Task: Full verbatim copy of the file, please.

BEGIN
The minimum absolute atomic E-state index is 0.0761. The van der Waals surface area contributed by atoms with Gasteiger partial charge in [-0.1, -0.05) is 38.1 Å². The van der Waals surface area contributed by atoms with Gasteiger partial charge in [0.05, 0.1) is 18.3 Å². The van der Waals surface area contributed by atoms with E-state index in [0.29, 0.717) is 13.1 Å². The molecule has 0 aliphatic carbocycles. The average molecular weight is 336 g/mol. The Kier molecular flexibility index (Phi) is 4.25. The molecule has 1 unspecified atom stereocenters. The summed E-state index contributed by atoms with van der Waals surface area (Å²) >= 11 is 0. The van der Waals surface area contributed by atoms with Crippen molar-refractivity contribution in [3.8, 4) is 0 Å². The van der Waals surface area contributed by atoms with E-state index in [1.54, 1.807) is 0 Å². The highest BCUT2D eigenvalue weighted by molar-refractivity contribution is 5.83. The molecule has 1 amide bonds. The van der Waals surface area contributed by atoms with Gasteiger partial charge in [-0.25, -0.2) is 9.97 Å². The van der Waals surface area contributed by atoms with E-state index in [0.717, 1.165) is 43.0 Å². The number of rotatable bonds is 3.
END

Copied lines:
The minimum absolute atomic E-state index is 0.0761. The van der Waals surface area contributed by atoms with Gasteiger partial charge in [-0.1, -0.05) is 38.1 Å². The van der Waals surface area contributed by atoms with Gasteiger partial charge in [0.05, 0.1) is 18.3 Å². The van der Waals surface area contributed by atoms with E-state index in [0.29, 0.717) is 13.1 Å². The molecule has 0 aliphatic carbocycles. The average molecular weight is 336 g/mol. The Kier molecular flexibility index (Phi) is 4.25. The molecule has 1 unspecified atom stereocenters. The summed E-state index contributed by atoms with van der Waals surface area (Å²) >= 11 is 0. The van der Waals surface area contributed by atoms with Crippen molar-refractivity contribution in [3.8, 4) is 0 Å². The van der Waals surface area contributed by atoms with E-state index in [1.54, 1.807) is 0 Å². The highest BCUT2D eigenvalue weighted by molar-refractivity contribution is 5.83. The molecule has 1 amide bonds. The van der Waals surface area contributed by atoms with Gasteiger partial charge in [-0.25, -0.2) is 9.97 Å². The van der Waals surface area contributed by atoms with E-state index in [0.717, 1.165) is 43.0 Å². The number of rotatable bonds is 3.